Vince makes promise to Ratner

Updated: December 23, 2004, 9:30 PM ET
Associated Press

EAST RUTHERFORD, N.J. -- Vince Carter turned to New Jersey Nets owner Bruce Ratner and team president Rod Thorn to deliver a vow.

Vince Carter
New Jersey Nets
20 15.9 3.3 3.1 .411 .694

"I thank both you guys for bringing me here. I won't let you down. I promise," Carter said Wednesday at his introductory news conference for the New Jersey Nets, who acquired the five-time All-Star last week from the Toronto Raptors.

A sore Achilles tendon kept Carter out of the Nets' game against the Cleveland Cavaliers. Carter said he was hoping to play Monday night at Detroit.

So for at least a few more days, the Nets will have to wait and see what the pairing of Carter with Jason Kidd and Richard Jefferson will look like.

"Don't blink when you see Vince, Jason and Richard together," Ratner said. "They're going to be so fast, so quick."

But will they be permanent?

That is the longer-term question facing the Nets as they move forward trying to appease the disgruntled Kidd, who was upset by the offseason cost-cutting moves that led to the departures of Kenyon Martin, Kerry Kittles, Lucious Harris and Rodney Rogers from a team that went to the NBA Finals in 2002 and 2003.

The Carter trade left the Nets undertalented in the frontcourt, with Nenad Krstic starting at center and Jason Collins at power forward, backed up by Brian Scalabrine, Kaniel Dickens and Jabari Smith.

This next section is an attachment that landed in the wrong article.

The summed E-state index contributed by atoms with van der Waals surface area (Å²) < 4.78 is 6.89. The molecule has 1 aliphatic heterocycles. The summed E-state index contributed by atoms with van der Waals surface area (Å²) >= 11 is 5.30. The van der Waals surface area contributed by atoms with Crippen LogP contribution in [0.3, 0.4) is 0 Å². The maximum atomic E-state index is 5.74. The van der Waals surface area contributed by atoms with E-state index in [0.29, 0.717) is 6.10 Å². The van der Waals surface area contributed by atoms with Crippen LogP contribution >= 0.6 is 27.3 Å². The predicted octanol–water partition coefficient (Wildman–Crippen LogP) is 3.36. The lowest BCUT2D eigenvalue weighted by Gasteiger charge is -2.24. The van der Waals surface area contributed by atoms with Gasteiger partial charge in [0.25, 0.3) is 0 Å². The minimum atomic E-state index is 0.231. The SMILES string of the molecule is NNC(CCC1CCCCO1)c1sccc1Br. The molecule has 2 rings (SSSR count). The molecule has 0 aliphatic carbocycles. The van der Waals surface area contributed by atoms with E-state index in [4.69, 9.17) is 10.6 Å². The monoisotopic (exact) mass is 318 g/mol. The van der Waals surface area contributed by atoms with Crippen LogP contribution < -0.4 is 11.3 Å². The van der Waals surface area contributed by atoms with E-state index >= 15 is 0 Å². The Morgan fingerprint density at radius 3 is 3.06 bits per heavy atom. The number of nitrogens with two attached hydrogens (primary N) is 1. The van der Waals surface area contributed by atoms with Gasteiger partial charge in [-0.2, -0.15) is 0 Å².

Thorn said he would continue to explore trade possibilities to address the team's weaknesses.

Ratner, who purchased the team over the summer, plans to move the franchise to Brooklyn in 2007. In the meantime, Carter will help him bring bodies into an attendance-starved arena so decrepit that the air reeked of mildew in the area beneath the stands where Ratner, Carter and Thorn held their news conference.

"I never really knew New Jersey was in the picture," said Carter, the subject of trade rumors all season after his agent asked the Raptors to deal him over the summer.

Carter's production has dropped steadily since he was the darling of All-Star Weekend in 1998, won a gold medal for the U.S. men's basketball team at the 2000 Sydney Olympics and came within a few inches of leading Toronto to the Eastern Conference finals in 2001.

He was scoring just 15.9 a game for the Raptors, who sent him to New Jersey in exchange for forward Eric Williams and Aaron Williams, center Alonzo Mourning and a pair of first-round draft picks.

Carter recalled the ease with which he scored when he was Kidd's teammate on the 2000 Olympic team -- and when he was paired with Jefferson and Kidd on the 2003 Olympic qualifying team. He had no harsh words for the Raptors, or for the fans in Toronto who turned on him when they realized his days north of the border were coming to a close.

"I'm rejuvenated," Carter said, "This is an opportunity for me to start over. I feel like a rookie again."

Copyright 2004 by The Associated Press